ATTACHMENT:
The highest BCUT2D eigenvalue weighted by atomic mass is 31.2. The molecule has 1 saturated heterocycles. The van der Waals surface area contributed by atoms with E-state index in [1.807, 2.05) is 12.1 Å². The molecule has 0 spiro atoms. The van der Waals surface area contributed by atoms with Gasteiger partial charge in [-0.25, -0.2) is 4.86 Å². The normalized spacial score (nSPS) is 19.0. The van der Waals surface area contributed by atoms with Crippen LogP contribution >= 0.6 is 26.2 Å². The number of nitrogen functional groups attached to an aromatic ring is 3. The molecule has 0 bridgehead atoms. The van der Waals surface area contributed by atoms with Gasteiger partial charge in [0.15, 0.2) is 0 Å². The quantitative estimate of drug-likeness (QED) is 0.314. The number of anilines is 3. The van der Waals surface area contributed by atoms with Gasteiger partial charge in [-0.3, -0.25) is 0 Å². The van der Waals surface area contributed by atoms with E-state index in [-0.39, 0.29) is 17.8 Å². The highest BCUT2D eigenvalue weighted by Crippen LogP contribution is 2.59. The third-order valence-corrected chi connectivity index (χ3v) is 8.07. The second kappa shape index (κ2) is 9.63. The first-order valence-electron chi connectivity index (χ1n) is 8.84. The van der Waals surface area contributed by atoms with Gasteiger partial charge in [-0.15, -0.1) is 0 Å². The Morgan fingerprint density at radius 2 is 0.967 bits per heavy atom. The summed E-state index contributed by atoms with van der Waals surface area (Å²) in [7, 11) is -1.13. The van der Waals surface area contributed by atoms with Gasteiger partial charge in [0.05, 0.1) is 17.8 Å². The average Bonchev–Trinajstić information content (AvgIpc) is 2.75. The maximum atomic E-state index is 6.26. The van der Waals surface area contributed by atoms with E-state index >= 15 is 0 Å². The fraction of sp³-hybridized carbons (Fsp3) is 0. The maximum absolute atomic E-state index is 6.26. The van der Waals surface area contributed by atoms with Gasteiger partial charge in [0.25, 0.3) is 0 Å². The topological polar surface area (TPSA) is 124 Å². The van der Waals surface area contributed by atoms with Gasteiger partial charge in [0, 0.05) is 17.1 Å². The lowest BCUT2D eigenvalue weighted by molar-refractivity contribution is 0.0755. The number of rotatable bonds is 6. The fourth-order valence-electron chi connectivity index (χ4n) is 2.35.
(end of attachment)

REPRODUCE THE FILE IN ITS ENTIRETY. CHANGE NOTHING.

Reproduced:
The highest BCUT2D eigenvalue weighted by atomic mass is 31.2. The molecule has 1 saturated heterocycles. The van der Waals surface area contributed by atoms with E-state index in [1.807, 2.05) is 12.1 Å². The molecule has 0 spiro atoms. The van der Waals surface area contributed by atoms with Gasteiger partial charge in [-0.25, -0.2) is 4.86 Å². The normalized spacial score (nSPS) is 19.0. The van der Waals surface area contributed by atoms with Crippen LogP contribution >= 0.6 is 26.2 Å². The number of nitrogen functional groups attached to an aromatic ring is 3. The molecule has 0 bridgehead atoms. The van der Waals surface area contributed by atoms with Gasteiger partial charge in [0.15, 0.2) is 0 Å². The quantitative estimate of drug-likeness (QED) is 0.314. The number of anilines is 3. The van der Waals surface area contributed by atoms with Gasteiger partial charge in [-0.3, -0.25) is 0 Å². The van der Waals surface area contributed by atoms with E-state index in [-0.39, 0.29) is 17.8 Å². The highest BCUT2D eigenvalue weighted by Crippen LogP contribution is 2.59. The third-order valence-corrected chi connectivity index (χ3v) is 8.07. The second kappa shape index (κ2) is 9.63. The first-order valence-electron chi connectivity index (χ1n) is 8.84. The van der Waals surface area contributed by atoms with Gasteiger partial charge in [-0.15, -0.1) is 0 Å². The Morgan fingerprint density at radius 2 is 0.967 bits per heavy atom. The summed E-state index contributed by atoms with van der Waals surface area (Å²) in [7, 11) is -1.13. The van der Waals surface area contributed by atoms with Gasteiger partial charge in [0.05, 0.1) is 17.8 Å². The average Bonchev–Trinajstić information content (AvgIpc) is 2.75. The maximum atomic E-state index is 6.26. The van der Waals surface area contributed by atoms with E-state index >= 15 is 0 Å². The fraction of sp³-hybridized carbons (Fsp3) is 0. The maximum absolute atomic E-state index is 6.26. The van der Waals surface area contributed by atoms with Gasteiger partial charge in [0.25, 0.3) is 0 Å². The topological polar surface area (TPSA) is 124 Å². The van der Waals surface area contributed by atoms with Gasteiger partial charge in [0, 0.05) is 17.1 Å². The lowest BCUT2D eigenvalue weighted by molar-refractivity contribution is 0.0755. The number of rotatable bonds is 6. The fourth-order valence-electron chi connectivity index (χ4n) is 2.35.